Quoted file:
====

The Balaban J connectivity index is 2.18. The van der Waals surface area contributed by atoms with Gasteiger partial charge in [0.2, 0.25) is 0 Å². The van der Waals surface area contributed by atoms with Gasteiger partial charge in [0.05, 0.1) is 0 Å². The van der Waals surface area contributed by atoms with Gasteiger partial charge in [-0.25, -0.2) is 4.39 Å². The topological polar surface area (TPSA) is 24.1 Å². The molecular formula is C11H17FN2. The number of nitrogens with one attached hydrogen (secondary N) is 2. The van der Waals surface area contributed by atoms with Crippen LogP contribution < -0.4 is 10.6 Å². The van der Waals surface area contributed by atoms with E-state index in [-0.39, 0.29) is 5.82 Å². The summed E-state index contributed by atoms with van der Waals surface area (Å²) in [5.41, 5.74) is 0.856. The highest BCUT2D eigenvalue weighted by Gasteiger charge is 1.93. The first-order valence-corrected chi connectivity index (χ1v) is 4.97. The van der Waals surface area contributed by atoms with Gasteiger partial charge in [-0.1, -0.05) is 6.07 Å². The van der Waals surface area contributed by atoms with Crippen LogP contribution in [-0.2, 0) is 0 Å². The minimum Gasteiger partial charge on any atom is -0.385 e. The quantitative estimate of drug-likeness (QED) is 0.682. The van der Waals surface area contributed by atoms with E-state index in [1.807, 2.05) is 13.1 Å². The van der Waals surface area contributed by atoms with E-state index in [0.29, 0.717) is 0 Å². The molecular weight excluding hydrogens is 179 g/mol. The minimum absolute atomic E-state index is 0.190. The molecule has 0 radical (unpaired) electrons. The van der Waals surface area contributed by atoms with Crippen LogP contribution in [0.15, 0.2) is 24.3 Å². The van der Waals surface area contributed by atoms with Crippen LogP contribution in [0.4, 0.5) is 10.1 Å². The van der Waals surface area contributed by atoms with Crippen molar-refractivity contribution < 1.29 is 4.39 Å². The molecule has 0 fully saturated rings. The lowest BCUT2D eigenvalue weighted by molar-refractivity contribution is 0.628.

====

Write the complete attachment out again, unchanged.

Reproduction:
The Balaban J connectivity index is 2.18. The van der Waals surface area contributed by atoms with Gasteiger partial charge in [0.2, 0.25) is 0 Å². The van der Waals surface area contributed by atoms with Gasteiger partial charge in [0.05, 0.1) is 0 Å². The van der Waals surface area contributed by atoms with Gasteiger partial charge in [-0.25, -0.2) is 4.39 Å². The topological polar surface area (TPSA) is 24.1 Å². The molecular formula is C11H17FN2. The number of nitrogens with one attached hydrogen (secondary N) is 2. The van der Waals surface area contributed by atoms with Crippen LogP contribution < -0.4 is 10.6 Å². The van der Waals surface area contributed by atoms with E-state index in [-0.39, 0.29) is 5.82 Å². The summed E-state index contributed by atoms with van der Waals surface area (Å²) in [5.41, 5.74) is 0.856. The highest BCUT2D eigenvalue weighted by Gasteiger charge is 1.93. The first-order valence-corrected chi connectivity index (χ1v) is 4.97. The van der Waals surface area contributed by atoms with Gasteiger partial charge in [-0.1, -0.05) is 6.07 Å². The van der Waals surface area contributed by atoms with Crippen LogP contribution in [-0.2, 0) is 0 Å². The minimum Gasteiger partial charge on any atom is -0.385 e. The quantitative estimate of drug-likeness (QED) is 0.682. The van der Waals surface area contributed by atoms with E-state index in [1.807, 2.05) is 13.1 Å². The van der Waals surface area contributed by atoms with E-state index in [0.29, 0.717) is 0 Å². The molecular weight excluding hydrogens is 179 g/mol. The minimum absolute atomic E-state index is 0.190. The molecule has 0 radical (unpaired) electrons. The van der Waals surface area contributed by atoms with Crippen LogP contribution in [0.15, 0.2) is 24.3 Å². The van der Waals surface area contributed by atoms with Crippen LogP contribution in [0.4, 0.5) is 10.1 Å². The van der Waals surface area contributed by atoms with Crippen molar-refractivity contribution < 1.29 is 4.39 Å². The molecule has 0 fully saturated rings. The lowest BCUT2D eigenvalue weighted by molar-refractivity contribution is 0.628.